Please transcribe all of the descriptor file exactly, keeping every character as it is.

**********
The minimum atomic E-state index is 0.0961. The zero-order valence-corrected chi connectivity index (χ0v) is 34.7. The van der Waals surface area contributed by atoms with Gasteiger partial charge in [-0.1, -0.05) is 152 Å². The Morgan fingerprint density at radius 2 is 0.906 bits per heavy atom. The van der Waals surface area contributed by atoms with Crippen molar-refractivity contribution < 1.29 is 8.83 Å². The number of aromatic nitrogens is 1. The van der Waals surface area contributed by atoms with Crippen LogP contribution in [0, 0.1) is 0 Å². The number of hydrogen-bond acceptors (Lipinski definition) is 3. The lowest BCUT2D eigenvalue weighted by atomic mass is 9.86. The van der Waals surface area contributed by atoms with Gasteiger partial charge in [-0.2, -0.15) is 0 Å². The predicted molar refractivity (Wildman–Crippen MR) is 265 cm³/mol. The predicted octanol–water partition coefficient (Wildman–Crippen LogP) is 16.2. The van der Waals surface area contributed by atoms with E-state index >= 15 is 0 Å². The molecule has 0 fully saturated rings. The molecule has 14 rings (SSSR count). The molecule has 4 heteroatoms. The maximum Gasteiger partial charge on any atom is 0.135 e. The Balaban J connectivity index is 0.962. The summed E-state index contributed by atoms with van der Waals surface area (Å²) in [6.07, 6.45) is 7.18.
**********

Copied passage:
The minimum atomic E-state index is 0.0961. The zero-order valence-corrected chi connectivity index (χ0v) is 34.7. The van der Waals surface area contributed by atoms with Gasteiger partial charge in [-0.1, -0.05) is 152 Å². The Morgan fingerprint density at radius 2 is 0.906 bits per heavy atom. The van der Waals surface area contributed by atoms with Crippen molar-refractivity contribution < 1.29 is 8.83 Å². The number of aromatic nitrogens is 1. The van der Waals surface area contributed by atoms with Crippen LogP contribution in [0, 0.1) is 0 Å². The number of hydrogen-bond acceptors (Lipinski definition) is 3. The lowest BCUT2D eigenvalue weighted by atomic mass is 9.86. The van der Waals surface area contributed by atoms with Gasteiger partial charge in [-0.2, -0.15) is 0 Å². The predicted molar refractivity (Wildman–Crippen MR) is 265 cm³/mol. The predicted octanol–water partition coefficient (Wildman–Crippen LogP) is 16.2. The van der Waals surface area contributed by atoms with E-state index >= 15 is 0 Å². The molecule has 0 fully saturated rings. The molecule has 14 rings (SSSR count). The molecule has 4 heteroatoms. The maximum Gasteiger partial charge on any atom is 0.135 e. The Balaban J connectivity index is 0.962. The summed E-state index contributed by atoms with van der Waals surface area (Å²) in [6.07, 6.45) is 7.18.